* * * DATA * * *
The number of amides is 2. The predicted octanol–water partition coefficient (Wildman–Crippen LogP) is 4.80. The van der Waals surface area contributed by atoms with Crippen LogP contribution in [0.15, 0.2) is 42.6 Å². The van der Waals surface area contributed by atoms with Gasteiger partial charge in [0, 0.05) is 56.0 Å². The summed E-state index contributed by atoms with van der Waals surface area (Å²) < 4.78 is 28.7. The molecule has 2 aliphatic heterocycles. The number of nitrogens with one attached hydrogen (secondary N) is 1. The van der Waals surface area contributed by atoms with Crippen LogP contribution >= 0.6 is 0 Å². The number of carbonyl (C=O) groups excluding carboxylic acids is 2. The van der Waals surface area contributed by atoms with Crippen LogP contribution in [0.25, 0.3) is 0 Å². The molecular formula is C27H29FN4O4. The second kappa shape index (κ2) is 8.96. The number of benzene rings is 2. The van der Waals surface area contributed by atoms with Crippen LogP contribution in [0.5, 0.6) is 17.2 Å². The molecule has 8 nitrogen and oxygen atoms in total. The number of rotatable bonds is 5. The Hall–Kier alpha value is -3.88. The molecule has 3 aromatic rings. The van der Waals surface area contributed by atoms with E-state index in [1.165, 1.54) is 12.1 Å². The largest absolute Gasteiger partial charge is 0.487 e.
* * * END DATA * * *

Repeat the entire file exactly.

The number of amides is 2. The predicted octanol–water partition coefficient (Wildman–Crippen LogP) is 4.80. The van der Waals surface area contributed by atoms with Crippen LogP contribution in [0.15, 0.2) is 42.6 Å². The van der Waals surface area contributed by atoms with Gasteiger partial charge in [0, 0.05) is 56.0 Å². The summed E-state index contributed by atoms with van der Waals surface area (Å²) < 4.78 is 28.7. The molecule has 2 aliphatic heterocycles. The number of nitrogens with one attached hydrogen (secondary N) is 1. The van der Waals surface area contributed by atoms with Crippen LogP contribution >= 0.6 is 0 Å². The number of carbonyl (C=O) groups excluding carboxylic acids is 2. The van der Waals surface area contributed by atoms with Crippen LogP contribution in [0.25, 0.3) is 0 Å². The molecular formula is C27H29FN4O4. The second kappa shape index (κ2) is 8.96. The number of benzene rings is 2. The van der Waals surface area contributed by atoms with Crippen LogP contribution in [0.5, 0.6) is 17.2 Å². The molecule has 8 nitrogen and oxygen atoms in total. The number of rotatable bonds is 5. The Hall–Kier alpha value is -3.88. The molecule has 3 aromatic rings. The van der Waals surface area contributed by atoms with E-state index in [1.165, 1.54) is 12.1 Å². The largest absolute Gasteiger partial charge is 0.487 e.